Abu Atherah E, Haj Ali E, Dias A, et al. Viral Pneumonia in Patients With Community Acquired Pneumonia. [JOURNAL ARTICLE]Chest 2014 Oct 1; 146(4_MeetingAbstracts):911A.Respiratory Infections Posters ISESSION TYPE: Original Investigation PosterPRESENTED ON: Wednesday, October 29, 2014 at 01:30 PM - 02:30 PMPURPOSE: To establish the prevalence of viral etiology in patients with community acquired pneumonia(CAP), and determine the most common viral pathogens causing CAP.METHODS: This is a retrospective cohort study. Patients admitted to the University of Louisville Hospital with CAP over a year were included.This study included 113 patients, of whom 52 (48%) were males. Thirty-three (29%) patients had a viral infection. The most common viral pathogen was influenza, which was detected in 16 (14%) patients. Co-infection with bacterial pathogens occurred in 10 (8.8%) patients, and co-infection with other viruses occurred in 11 (9.7%) patients. Four (3%) patients died in the hospital. The mean length of stay was 12.3 (SD = 6.9) days, and the mean time to clinical stability was 5.5 (SD = 3) days.CONCLUSIONS: The prevalence of viral etiology in patients admitted with CAP is high. Co-infection with bacterial pathogens and other viruses is also common. Influenza remains the most common viral etiology in these patients.CLINICAL IMPLICATIONS: This study will help identify the patient population at higher risk for CAP by knowing the risk factors. It will also identify the common viruses that cause CAP.and which viruses can cause severe CAP that needs to be admitted to the intensive care unit which can have prognostic value. It can also help guide the empiric antibiotic treatment by finding the common co-infecting bacteria.DISCLOSURE: The following authors have nothing to disclose: Emran Abu Atherah, Ehab Haj Ali, Ajoy Dias, Alan Jackson, Matthew Rayner-Lawren Woodford, Ishan Mehta, Michael Burk, Matthew Middaugh, Susan Elizabeth Dee, Timothy Lee Wiemken, Rodrigo Cavallazzi, Julio A RamirezNo Product/Research Disclosure Information.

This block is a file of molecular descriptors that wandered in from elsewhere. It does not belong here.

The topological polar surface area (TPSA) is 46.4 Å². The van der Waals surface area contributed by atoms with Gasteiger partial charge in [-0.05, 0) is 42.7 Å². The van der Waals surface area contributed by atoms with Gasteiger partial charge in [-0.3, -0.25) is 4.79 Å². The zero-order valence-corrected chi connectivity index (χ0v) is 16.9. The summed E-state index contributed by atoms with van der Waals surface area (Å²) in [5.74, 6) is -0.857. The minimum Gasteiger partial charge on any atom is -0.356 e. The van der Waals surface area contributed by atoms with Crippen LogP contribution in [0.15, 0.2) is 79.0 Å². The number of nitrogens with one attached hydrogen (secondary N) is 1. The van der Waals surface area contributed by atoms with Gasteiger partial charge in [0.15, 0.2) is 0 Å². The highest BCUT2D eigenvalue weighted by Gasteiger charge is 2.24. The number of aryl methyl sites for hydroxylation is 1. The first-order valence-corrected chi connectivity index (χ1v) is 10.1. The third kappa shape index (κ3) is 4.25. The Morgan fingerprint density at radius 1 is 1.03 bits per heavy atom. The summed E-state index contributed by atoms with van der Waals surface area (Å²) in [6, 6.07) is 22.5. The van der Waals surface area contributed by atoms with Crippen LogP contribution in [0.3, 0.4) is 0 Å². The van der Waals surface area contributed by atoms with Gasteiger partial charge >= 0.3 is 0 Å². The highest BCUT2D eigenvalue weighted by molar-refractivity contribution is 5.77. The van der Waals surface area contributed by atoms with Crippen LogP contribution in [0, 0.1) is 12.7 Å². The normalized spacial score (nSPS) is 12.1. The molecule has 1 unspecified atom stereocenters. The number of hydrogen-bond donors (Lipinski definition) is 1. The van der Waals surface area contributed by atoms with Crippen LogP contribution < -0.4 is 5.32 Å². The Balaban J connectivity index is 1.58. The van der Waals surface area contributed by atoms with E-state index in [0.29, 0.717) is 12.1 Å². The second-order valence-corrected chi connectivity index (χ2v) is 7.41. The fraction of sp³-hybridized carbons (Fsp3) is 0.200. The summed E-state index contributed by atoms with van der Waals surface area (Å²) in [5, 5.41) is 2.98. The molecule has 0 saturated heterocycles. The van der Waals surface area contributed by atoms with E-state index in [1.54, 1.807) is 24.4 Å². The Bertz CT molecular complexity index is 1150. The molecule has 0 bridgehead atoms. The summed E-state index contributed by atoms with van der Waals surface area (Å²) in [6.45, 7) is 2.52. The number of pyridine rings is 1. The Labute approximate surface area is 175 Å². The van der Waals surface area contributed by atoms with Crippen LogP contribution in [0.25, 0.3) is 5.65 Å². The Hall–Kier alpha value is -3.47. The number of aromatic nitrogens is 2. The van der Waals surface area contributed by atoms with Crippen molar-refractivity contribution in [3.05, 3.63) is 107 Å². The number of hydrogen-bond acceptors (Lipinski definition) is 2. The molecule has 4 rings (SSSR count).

- Use of a Dual Lumen Endobronchial Tube With a Bronchial Blocker to Treat Massive Hemoptysis.